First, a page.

photo

Traditional Polish winter:

Winter in Poland

Polish winter
pam    
9 Jan 2013  #247
Has this book been ever mentioned in the PF?

Have you read it Pawian?
OP pawian 151 | 7,977    
9 Jan 2013  #248
I wish I had. I like humorous stories.
pam    
10 Jan 2013  #249
I'll let you know what it's like, i've just downloaded it.
I like humorous stories too:)
Bargain price of £1.99:):)
Lenka 2 | 1,063    
10 Jan 2013  #250
I'll let you know what it's like

I can't wait.I must know if it's worth buying :)
rybnik 18 | 1,462    
10 Jan 2013  #251
it is for the benefit of perverted gynaecologists who want to control the dangerous vagina
as part of the patriarchal system?

you're kidding right?

show me a male gynaecologist and i will show you a weird pervert...

huh?
why would you think that?
OP pawian 151 | 7,977    
10 Jan 2013  #252
To be honest, male gynaecologists should be paid extra for working in hard conditions.
alexnye 2 | 30    
10 Jan 2013  #253
Breeding Immigrants
Welfare Tourism
Incompetent foreign Doctors and Nurses

A system primarily designed to serve the British nation is now being bled dry by people from all over the world.
You can't expect a perfect service anymore.
OP pawian 151 | 7,977    
10 Jan 2013  #254
How does it conform to the subject matter of this thread, may I ask?
Satchkat - | 20    
10 Jan 2013  #255
Regarding funny books, I just ordered Xenophobe's Guide to Poles for my husband - the whole series is hilarious and very accurate. Whole £0.01 + £2.80 shipping on Amazon.

I'm seconding pawian in an attempt to be explained what alexnye had on his mind posting his precious observations here.
Lenka 2 | 1,063    
10 Jan 2013  #256
I just ordered Xenophobe's Guide to Poles for my husband

I love this book:)I can fully recomend it.
Satchkat - | 20    
10 Jan 2013  #257
Good stuff then! I'm looking forward to read it myself, too.
OP pawian 151 | 7,977    
10 Jan 2013  #258
Due to its size, it is rather a booklet.
rybnik 18 | 1,462    
10 Jan 2013  #259
I love this book:)I can fully recomend it.

I just ordered it myself!
Satchkat - | 20    
10 Jan 2013  #260
Due to its size, it is rather a booklet.

Have they downsized then? I read one years ago and it was A5 format.
OP pawian 151 | 7,977    
10 Jan 2013  #261
Mine is B6, the same as CD box.
Lenka 2 | 1,063    
10 Jan 2013  #262
Due to its size, it is rather a booklet.

True,but nevertheless I truly enjoyed it.

I just ordered it myself!

I hope you're going to like it :)

Have they downsized then? I read one years ago and it was A5 format.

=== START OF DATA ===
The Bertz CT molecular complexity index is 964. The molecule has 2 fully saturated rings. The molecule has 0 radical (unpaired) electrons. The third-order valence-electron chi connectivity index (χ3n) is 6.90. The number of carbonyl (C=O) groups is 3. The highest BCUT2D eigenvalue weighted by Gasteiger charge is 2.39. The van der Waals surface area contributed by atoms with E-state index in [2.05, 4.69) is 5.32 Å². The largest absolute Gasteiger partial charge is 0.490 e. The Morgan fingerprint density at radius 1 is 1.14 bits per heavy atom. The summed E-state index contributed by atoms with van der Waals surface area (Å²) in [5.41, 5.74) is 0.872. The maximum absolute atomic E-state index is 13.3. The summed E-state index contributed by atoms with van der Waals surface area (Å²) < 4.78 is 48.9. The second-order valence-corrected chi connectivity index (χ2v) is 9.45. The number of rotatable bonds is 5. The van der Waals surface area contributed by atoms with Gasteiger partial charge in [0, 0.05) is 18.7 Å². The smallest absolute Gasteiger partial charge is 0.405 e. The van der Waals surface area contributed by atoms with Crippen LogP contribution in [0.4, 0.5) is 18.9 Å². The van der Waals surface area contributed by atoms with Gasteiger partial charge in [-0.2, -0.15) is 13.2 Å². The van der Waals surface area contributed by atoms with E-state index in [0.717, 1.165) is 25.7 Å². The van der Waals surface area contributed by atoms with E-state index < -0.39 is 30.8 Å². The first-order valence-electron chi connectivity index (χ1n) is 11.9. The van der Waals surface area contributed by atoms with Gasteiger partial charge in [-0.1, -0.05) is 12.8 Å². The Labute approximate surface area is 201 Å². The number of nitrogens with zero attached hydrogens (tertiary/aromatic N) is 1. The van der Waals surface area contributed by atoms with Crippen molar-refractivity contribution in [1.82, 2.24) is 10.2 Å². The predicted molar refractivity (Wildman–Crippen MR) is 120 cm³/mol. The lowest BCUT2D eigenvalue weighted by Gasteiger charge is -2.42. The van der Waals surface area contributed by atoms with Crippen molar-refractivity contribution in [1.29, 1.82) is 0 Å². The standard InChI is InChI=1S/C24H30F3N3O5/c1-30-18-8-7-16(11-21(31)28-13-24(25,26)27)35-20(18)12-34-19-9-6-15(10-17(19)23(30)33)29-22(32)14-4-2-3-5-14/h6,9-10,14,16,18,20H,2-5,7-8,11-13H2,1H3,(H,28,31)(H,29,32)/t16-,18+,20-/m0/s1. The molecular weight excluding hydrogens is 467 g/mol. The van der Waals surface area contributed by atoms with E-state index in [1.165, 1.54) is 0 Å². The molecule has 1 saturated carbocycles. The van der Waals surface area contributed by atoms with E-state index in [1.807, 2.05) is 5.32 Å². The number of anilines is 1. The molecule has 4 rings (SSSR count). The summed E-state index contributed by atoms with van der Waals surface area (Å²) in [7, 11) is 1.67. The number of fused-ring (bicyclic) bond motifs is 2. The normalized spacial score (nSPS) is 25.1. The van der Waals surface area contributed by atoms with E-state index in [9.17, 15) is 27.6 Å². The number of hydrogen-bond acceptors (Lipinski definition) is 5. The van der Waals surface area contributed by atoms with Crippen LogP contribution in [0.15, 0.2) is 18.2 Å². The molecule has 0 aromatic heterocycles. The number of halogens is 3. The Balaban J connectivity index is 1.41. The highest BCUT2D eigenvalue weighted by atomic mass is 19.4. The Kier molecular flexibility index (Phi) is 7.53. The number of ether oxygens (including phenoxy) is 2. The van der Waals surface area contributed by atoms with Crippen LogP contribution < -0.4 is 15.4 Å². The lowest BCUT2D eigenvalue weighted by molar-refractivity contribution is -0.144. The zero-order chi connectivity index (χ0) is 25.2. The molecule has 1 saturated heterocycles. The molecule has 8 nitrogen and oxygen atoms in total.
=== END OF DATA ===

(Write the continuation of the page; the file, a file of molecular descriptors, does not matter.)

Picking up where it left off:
It must have been really thin.

Mine is B6, the same as CD box.

Mine's the same.
Satchkat - | 20    
10 Jan 2013  #263
I hope you're going to like it :)

It was actually - 30 pages or so? Can't remember.
OP pawian 151 | 7,977    
10 Jan 2013  #264
60 in B6 format.
Lenka 2 | 1,063    
10 Jan 2013  #265
86 pages in the same format



OP pawian 151 | 7,977    
13 Jan 2013  #266
As for the mice, I tend to give them pots with blue crystals in.

s

In Poland, rodent poison is pink!

s

s
jon357 64 | 14,382    
13 Jan 2013  #267
The pink one looks almost tasty

;-)
OP pawian 151 | 7,977    
13 Jan 2013  #268
The pink one looks almost tasty

Yes, and I wonder what British rats think of that blue stuff they are offered. Aren`t they put off by its pretencious colour?? If I were them ,i would instantly smell a rat! Blue isn`t typical colour of food.
jon357 64 | 14,382    
13 Jan 2013  #269
Aren`t they put off by its pretencious colour

I expect they're colour-blind. That or they like blue things.
mcm1 2 | 81    
13 Jan 2013  #270
Rats are not highest on my list of experience but..........you are both about right.

Rats do not 'see' quite the same as us humans colourwise nor is their eyesight anywhere near as advanced, they search or hunt for food more by smell and the use of their 'whiskers'.

The reason the rat poison is dyed blue here in the UK is because as Pawian wrote 'Blue isn`t typical colour of food' therefore it is meant as a warning signal for us humans not to eat it,Poland believe their colour is more suitable as a warning.

Why choose these colours at all? because it is in the spectrum of colour that rats can see i.e. red, green and blue so poor old ratty hopefully gets his/her demise.